- Economic outlook: “We are extremely pleased by the strength of our operational execution during the quarter,” CEO Ron Mittelstaedt said during the Q2 earnings call on Thursday. He attributed the success to positive solid waste core pricing growth of 9.8%, strategic “shedding” of solid waste accounts that weren’t performing and other factors that helped overcome industry-wide headwinds such as low recycled commodity values and inflation. If this economic picture continues through the rest of the year, the company could end 2023 with close to a 32.5% adjusted EBITDA margin, he said.
- Arrowhead acquisition: Waste Connections announced the acquisition of Arrowhead Environmental Holdings, a $100 million revenue deal that “will be one of our most strategic assets in the company,” he said. Arrowhead, described as the largest integrated waste-to-rail disposal network in the Northeast U.S., includes a 1,400 acre rail-served MSW landfill in Alabama that can take about 3,500 tons a day, Mittelstaedt said. It’s also served by multiple transload facilities in Connecticut, Massachusetts, New Jersey and Florida. The acquisition automatically opens Waste Connections up for opportunities to integrate markets it previously hadn’t, such as Massachusetts and Rhode Island, as well as open up numerous M&A opportunities, he said. Waste Connections had been pursuing Arrowhead for several years, he said.
- Other M&A activity: So far this year, Waste Connections has closed acquisitions with over $160 million in annualized solid waste revenue, and Mittelstaedt expects the rest of the year will be “above average” in terms of activity, with several solid waste deals representing “a broad base of collection and disposal” in the offer stage and others in negotiations, he said. Acquisitions completed since this time last year have contributed about $122 million in revenue in Q2, said CFO Mary Anne Whitney.
- Volume: Solid waste volume was down 1.9%, which Mittelstaedt said reflected “intentional shedding of lesser quality accounts” and the decision not to renew certain municipal contracts. Some of that shedding also came from recently-acquired operations. “We consider this pruning to be integral to our disciplined approach to growth,” he said. Special waste volumes were down 7% year over year due to “reduced or delayed” projects, he said.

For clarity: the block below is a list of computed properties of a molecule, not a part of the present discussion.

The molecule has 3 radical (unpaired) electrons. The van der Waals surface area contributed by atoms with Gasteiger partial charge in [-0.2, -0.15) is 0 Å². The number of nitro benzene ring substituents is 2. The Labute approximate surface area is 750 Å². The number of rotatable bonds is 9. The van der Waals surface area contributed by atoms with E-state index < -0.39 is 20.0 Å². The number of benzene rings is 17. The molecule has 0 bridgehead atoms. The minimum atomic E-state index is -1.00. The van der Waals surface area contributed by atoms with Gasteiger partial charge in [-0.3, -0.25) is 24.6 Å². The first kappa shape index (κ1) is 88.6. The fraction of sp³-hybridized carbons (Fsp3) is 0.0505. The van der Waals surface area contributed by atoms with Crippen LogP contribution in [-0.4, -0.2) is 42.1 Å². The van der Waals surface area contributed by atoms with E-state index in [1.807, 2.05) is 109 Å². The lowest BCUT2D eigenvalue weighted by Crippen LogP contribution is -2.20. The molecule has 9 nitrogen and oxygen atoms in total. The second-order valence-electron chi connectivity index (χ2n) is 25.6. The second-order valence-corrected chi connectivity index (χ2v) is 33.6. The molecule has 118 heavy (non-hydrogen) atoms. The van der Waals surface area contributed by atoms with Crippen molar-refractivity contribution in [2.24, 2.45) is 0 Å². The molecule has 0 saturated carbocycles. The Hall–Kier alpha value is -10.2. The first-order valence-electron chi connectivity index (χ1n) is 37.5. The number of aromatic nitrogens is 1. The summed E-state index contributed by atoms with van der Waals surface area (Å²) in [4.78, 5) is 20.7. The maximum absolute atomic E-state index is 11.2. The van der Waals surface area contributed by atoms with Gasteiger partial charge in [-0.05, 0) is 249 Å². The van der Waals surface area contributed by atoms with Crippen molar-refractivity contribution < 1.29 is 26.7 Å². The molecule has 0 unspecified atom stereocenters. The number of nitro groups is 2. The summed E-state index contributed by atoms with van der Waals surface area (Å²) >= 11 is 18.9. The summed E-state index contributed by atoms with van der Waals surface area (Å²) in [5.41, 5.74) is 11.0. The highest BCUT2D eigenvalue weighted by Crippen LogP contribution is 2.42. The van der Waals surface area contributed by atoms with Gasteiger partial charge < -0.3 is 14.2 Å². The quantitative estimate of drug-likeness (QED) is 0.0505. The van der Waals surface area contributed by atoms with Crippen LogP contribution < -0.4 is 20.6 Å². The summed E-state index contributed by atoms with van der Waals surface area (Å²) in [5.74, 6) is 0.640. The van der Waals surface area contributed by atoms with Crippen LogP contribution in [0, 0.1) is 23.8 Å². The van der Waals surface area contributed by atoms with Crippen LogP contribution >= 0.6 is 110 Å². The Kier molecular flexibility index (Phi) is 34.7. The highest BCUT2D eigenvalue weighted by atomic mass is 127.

- Employee retention: Waste Connections is working to improve its employee retention rate, which it sees as a way to also improve safety. Mittelstaedt expects about 1,100 open positions by Q3, which is about 4.5% of headcount. That’s down from a peak in 2022, when about 1,900 positions were open. The company aims to improve retention by investing in technology and by “exploring alternative approaches to improving the flow of qualified candidates, including through driver and technician training facilities,” he said.
- Revised outlook: Waste Connections has revised its outlook to reflect lower estimated revenue of $8.025 billion, down $25 million from its original outlook. That’s due mainly to a $35 million reduction in fuel and material surcharges because of lower fuel costs, Whitney said. Waste Connections now estimates it will spend $950 million on capital expenditures, $25 million more than previously expected. Adjusted EBITDA is estimated to be approximately $2.525 billion, up from $2.5 billion. Net income is estimated to be an $931.0 million.
Waste Connections caps Q2 with acquisition of Arrowhead waste-to-rail network
The company sees Arrowhead’s rail-served MSW landfill in Alabama as “one of our most strategic assets” to open up more integration and M&A opportunities in the Northeast.
- Waste Connections anticipates another busy M&A year as Mittelstaedt outlines long-term plans By Cole Rosengren • April 27, 2023
- Q2 earnings results for major waste and recycling companies By Waste Dive Staff • Updated Aug. 10, 2023